Regular giving cancellations are falling, but how can we keep them that way?
At Fundraising Convention yesterday Rapidata unveiled its new Charity Direct Debit Tracking Report. Scott Gray, research lead for the programme behind the report, looks at what can be done to evolve the donor experience to ensure regular giving cancellations continue to fall.
2018 was an interesting year for fundraising, and the record lows in Direct Debit cancellations and the drop in regular giving acquisition released in this year’s Charity Direct Debit Tracking Report are certainly attention grabbing. The annual Direct Debit cancellations rate fell to an all-time low of 2.14% (compared to 4.33% a decade ago) and far less regular donors were recruited last year with volume dropping by almost a third (32%) from the year before.
Why was this? Think back to this time last year and the uncertainty in the months leading up to it; our headlines and discussions were dominated by GDPR and what charities must do to adapt and comply. Many charities pulled back on their fundraising activity, postponed or and changed the type of campaigns they were running. With fewer charities asking for funds, donor recruitment dropped, and so too did cancellations as they are so closely aligned. It’s clear that the lows were a result of less fundraising activity as charities focused resources on GDPR’s May implementation date and getting their houses in order before testing the water in the months to follow.
After a period of adjustment though, the first quarter figures for 2019 are very encouraging, indicating that regular giving is on the rise again and that we are now returning to a more typical cycle of cancellations – albeit at a lower level than previous years.
Positive impact of GDPR
Cancellation rates remain low, and this is surely indicative of the way fundraising has changed in the wake of GDPR and the wider regulatory reforms over the last few years. The public is no longer receiving the quantity of fundraising materials that they were, data is of a higher quality due to the new rules about its sourcing and use, and stewardship and supporter care is being given a much greater focus.
The sector has evolved, and it seems unlikely we will ever return to the high cancellation rates seen a decade ago, when massive volume campaigns were the norm. Despite some peaks and troughs over the years – the economic recession of 2008/09, the fundraising crisis 2015/16, and the impact of GDPR in 2018 – cancellations have shown a continual and gradual reduction since we began tracking in 2003.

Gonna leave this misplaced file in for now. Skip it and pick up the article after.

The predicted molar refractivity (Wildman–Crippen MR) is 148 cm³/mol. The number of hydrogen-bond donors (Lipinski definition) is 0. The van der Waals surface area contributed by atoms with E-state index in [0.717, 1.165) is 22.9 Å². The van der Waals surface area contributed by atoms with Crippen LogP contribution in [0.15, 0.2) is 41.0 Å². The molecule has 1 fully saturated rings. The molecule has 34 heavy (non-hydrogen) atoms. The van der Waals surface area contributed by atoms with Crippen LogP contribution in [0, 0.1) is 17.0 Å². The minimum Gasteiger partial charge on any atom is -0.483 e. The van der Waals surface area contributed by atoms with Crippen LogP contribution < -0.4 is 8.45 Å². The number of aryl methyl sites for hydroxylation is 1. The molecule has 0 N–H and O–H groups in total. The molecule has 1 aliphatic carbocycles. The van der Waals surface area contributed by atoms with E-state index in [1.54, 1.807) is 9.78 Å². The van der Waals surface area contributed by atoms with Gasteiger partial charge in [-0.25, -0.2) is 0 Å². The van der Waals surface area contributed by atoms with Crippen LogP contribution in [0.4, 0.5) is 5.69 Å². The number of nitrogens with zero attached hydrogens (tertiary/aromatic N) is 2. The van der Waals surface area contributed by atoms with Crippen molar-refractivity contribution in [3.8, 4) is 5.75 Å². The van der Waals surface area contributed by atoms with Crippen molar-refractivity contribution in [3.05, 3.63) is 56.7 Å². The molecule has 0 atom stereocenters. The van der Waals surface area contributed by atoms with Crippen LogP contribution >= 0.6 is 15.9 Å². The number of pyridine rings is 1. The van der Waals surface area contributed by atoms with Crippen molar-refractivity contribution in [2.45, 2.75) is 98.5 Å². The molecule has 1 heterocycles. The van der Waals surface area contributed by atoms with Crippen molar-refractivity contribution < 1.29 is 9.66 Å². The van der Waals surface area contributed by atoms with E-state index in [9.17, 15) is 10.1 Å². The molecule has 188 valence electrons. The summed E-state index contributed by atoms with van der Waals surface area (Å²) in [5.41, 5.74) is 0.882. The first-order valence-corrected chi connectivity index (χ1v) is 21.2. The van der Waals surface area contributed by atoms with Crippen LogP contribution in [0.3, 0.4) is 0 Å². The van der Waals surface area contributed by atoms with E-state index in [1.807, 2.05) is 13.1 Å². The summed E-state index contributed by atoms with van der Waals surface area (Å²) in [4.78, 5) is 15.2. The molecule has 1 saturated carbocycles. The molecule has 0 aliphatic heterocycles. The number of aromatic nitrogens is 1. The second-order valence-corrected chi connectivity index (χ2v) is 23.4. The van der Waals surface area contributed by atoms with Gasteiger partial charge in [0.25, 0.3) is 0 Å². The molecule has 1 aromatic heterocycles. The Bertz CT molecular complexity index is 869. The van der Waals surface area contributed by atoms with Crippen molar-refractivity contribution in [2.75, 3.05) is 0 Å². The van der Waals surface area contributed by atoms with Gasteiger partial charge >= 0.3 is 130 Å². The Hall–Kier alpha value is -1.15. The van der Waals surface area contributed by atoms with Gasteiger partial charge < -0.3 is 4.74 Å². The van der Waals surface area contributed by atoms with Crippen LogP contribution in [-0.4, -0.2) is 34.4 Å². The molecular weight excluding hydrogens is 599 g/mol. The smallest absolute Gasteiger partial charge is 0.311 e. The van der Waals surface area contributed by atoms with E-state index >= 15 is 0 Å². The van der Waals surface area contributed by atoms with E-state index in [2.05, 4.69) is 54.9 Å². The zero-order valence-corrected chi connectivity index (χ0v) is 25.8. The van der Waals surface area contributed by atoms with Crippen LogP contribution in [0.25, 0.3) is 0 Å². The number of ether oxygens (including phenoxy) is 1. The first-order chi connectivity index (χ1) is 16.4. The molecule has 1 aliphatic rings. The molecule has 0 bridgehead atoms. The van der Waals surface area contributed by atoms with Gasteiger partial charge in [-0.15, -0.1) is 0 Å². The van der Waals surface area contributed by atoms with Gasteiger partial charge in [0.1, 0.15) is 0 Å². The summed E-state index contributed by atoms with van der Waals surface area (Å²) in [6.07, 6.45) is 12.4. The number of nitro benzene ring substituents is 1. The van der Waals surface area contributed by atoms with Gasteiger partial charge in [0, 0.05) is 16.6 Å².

Evolving regular giving
But there is still work to be done, so now is the time to look at what we can do to evolve regular giving to build stronger and more long-lasting supporter relationships.
While we talk a lot about engagement in this sector, building real two-way relationships that engender long-term loyalty is critical. Engagement with the cause and a charity’s work has always been important, but people now expect more from their relationships with charities and the different ways of supporting them. And that includes the way they make their donation payments when they commit to supporting on a regular basis.
So, when it comes to Direct Debits this means that we need to offer regular donors greater levels of flexibility and choice for their payment journey. Whether they reach the point of sign-up via a direct mail pack or social media campaign, it’s about making the payment mechanism meet their needs by putting more control into their hands around when and how much they give. This could mean, for example, enabling them to choose collections dates that suit their needs, or to be able to increase or indeed reduce their donation value, as well as to skip a payment or take payment holidays when times are tough.
Flexibility & choice
When we surveyed 2,000 members of the public in our 2018 research, The Changing Face of Payments, four in ten respondents had cancelled a Direct Debit payment in the past in order to reduce their monthly outgoings. How many of those might not have cancelled if they had been given other options?
Importantly, the large majority (74%) also felt they should be able to fully control their Direct Debit payments every month by adjusting the date or changing individual payment levels, as they can with our Control My Payment platform. Ultimately, if we don’t offer supporters options that suit them, there is the very real risk that they will go elsewhere. Offering more flexibility with supporters’ monthly donations could significantly improve their experience and cut down cancellations and donor attrition rates.
The early results from 2019 support the picture that charity fundraising has settled into a new normal, with a greater focus on quality and donor-centricity. The impact of this being the rise in acquisition and retention levels.
But, looking back over the years, we can see how major events can and do impact regular giving trends, as well as supporters’ responses to individual campaigns of course. This makes it all the more important that charities monitor and benchmark cancellations, identifying any anomalies (particularly those where cancellations exceed our recommended Cancellations Average Benchmark (CAB) of 3%) and adjusting their communication and fundraising activity in response.
Rapidata has now been tracking regular giving trends for 15 years. For a closer look at the long-term trend line, at what happened last year during the implementation of GDPR and a first look at 2019, our latest Charity Direct Debit Tracking Report and its analysis and recommendations is now available as a free download. We hope you will find it useful.
Scott Gray is Head of Payments at the Access Group and research lead for Rapidata’s Charity Direct Debit Tracking programme.